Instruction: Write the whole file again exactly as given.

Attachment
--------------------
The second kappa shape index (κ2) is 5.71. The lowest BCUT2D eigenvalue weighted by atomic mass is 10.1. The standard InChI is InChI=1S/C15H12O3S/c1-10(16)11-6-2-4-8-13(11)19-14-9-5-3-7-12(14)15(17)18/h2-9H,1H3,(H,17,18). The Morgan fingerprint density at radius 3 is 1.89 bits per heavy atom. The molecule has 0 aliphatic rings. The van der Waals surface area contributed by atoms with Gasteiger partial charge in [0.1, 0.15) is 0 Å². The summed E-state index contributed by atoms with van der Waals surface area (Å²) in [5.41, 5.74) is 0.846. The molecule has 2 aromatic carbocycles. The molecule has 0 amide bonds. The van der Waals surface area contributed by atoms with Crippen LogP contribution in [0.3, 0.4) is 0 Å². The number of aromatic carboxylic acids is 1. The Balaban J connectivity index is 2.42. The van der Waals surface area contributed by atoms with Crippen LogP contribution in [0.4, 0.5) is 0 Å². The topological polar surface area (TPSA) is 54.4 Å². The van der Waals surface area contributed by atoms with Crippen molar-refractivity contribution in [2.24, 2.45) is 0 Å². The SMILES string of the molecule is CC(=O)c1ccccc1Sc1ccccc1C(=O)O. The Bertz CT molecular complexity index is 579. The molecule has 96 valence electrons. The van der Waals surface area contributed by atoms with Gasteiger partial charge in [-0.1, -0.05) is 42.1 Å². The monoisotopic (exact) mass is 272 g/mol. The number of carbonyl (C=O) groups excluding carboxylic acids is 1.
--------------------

The second kappa shape index (κ2) is 5.71. The lowest BCUT2D eigenvalue weighted by atomic mass is 10.1. The standard InChI is InChI=1S/C15H12O3S/c1-10(16)11-6-2-4-8-13(11)19-14-9-5-3-7-12(14)15(17)18/h2-9H,1H3,(H,17,18). The Morgan fingerprint density at radius 3 is 1.89 bits per heavy atom. The molecule has 0 aliphatic rings. The van der Waals surface area contributed by atoms with Gasteiger partial charge in [0.1, 0.15) is 0 Å². The summed E-state index contributed by atoms with van der Waals surface area (Å²) in [5.41, 5.74) is 0.846. The molecule has 2 aromatic carbocycles. The molecule has 0 amide bonds. The van der Waals surface area contributed by atoms with Crippen LogP contribution in [0.3, 0.4) is 0 Å². The number of aromatic carboxylic acids is 1. The Balaban J connectivity index is 2.42. The van der Waals surface area contributed by atoms with Crippen LogP contribution in [0.4, 0.5) is 0 Å². The topological polar surface area (TPSA) is 54.4 Å². The van der Waals surface area contributed by atoms with Crippen molar-refractivity contribution in [2.24, 2.45) is 0 Å². The SMILES string of the molecule is CC(=O)c1ccccc1Sc1ccccc1C(=O)O. The Bertz CT molecular complexity index is 579. The molecule has 96 valence electrons. The van der Waals surface area contributed by atoms with Gasteiger partial charge in [-0.1, -0.05) is 42.1 Å². The monoisotopic (exact) mass is 272 g/mol. The number of carbonyl (C=O) groups excluding carboxylic acids is 1.